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This survey examined public opinion regarding self-driving-vehicle technology in three major English-speaking countries—the U.S., the U.K., and Australia. The survey yielded useable responses from 1,533 persons 18 years and older. The main findings (applicable to each of the three countries) were as follows: S The majority of respondents had previously(More)
OBJECTIVE This study examined the recent changes in the percentage of persons with a driver's license in 15 countries as a function of age. METHOD The countries included were Canada, Finland, Germany, Great Britain, Israel, Japan, Latvia, The Netherlands, Norway, Poland, South Korea, Spain, Sweden, Switzerland, and the United States. RESULTS The results(More)
This study compared, for each country of the world, the fatalities per population from road crashes with fatalities per population from three leading causes of death (malignant neoplasm, ischaemic heart disease, and cerebrovascular disease) and from all causes. The data, applicable to 2008, came from the World Health Organization. The main findings are as(More)
This report presents information about the effects of decisions that a driver can make to influence on-road fuel economy of light-duty vehicles. These include strategic decisions (vehicle selection and maintenance), tactical decisions (route selection and vehicle load), and operational decisions (driver behavior). The results indicate that vehicle selection(More)
This study introduced a new methodology for evaluating the relative contributions of the changes in the frequency of crashes and the severity of the outcome of crashes to the recent large improvement in road safety in the U.S. The approach is based on a parallel examination of changes in variables for all crashes and for fatal crashes only. The change for(More)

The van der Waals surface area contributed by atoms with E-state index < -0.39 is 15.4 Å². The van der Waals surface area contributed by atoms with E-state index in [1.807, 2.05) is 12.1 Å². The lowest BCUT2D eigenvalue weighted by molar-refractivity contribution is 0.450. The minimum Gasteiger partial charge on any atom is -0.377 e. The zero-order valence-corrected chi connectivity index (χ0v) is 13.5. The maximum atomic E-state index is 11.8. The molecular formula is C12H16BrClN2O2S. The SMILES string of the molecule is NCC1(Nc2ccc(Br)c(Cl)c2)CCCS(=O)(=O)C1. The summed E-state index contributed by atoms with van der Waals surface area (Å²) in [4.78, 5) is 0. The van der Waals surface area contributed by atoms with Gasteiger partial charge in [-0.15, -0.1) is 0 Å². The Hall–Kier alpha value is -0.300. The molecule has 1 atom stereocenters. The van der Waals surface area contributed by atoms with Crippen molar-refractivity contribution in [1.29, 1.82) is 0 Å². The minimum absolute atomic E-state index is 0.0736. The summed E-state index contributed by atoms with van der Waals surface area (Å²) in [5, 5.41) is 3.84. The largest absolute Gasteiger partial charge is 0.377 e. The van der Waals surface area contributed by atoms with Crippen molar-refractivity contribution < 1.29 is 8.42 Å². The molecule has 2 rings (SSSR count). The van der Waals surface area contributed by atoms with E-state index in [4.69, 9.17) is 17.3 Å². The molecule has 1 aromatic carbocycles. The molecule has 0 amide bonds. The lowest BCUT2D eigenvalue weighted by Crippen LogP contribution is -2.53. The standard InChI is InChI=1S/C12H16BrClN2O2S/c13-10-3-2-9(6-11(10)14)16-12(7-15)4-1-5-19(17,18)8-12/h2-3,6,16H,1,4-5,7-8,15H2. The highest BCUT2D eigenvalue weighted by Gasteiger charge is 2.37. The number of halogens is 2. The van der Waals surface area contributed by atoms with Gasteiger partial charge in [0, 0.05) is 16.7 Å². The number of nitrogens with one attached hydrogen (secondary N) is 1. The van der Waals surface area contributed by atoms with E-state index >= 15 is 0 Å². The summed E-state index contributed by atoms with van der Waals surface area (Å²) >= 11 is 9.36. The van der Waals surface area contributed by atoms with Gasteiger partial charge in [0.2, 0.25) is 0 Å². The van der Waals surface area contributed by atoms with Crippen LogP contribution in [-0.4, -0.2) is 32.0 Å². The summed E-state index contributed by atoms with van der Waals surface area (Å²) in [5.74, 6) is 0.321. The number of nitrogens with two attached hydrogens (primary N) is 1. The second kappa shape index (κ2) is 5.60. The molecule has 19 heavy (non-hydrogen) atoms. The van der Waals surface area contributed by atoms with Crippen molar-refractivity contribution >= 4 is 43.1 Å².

OBJECTIVE This article presents a time-series analysis of changes in road safety in the United States from a public-health point of view. METHOD A 50-year period was examined, from 1958 to 2008. The emphasis was on the changes by decades in fatalities per population across different age groups. RESULTS First, from 1958 to 2008, the overall fatality rate(More)
OBJECTIVE This study examined the changes in the United States from 1983 to 2008 in the percentage of persons with driver's licenses as a function of age. METHOD The analysis used data from the Federal Highway Administration on driver's licenses by age. RESULTS (1) Over the past 25 years, there was a substantial decrease in the percentage of young(More)
BACKGROUND From 2005 to 2009, U.S. road fatalities dropped by 22 percent (from 43,510 to 33,963). A reduction of such magnitude over such a short time has not occurred since road safety statistics were first kept (starting in 1913), except for the reductions during World War II. OBJECTIVE The study was performed to contribute to our understanding about(More)
In two previous studies, we have shown that in several countries, including the United States, the percentage of young persons with a driver's license has recently decreased substantially. In this update, we extend the analysis for the United States--originally performed for 1983 and 2008-through 2010 by using driver-license and general-population data from(More)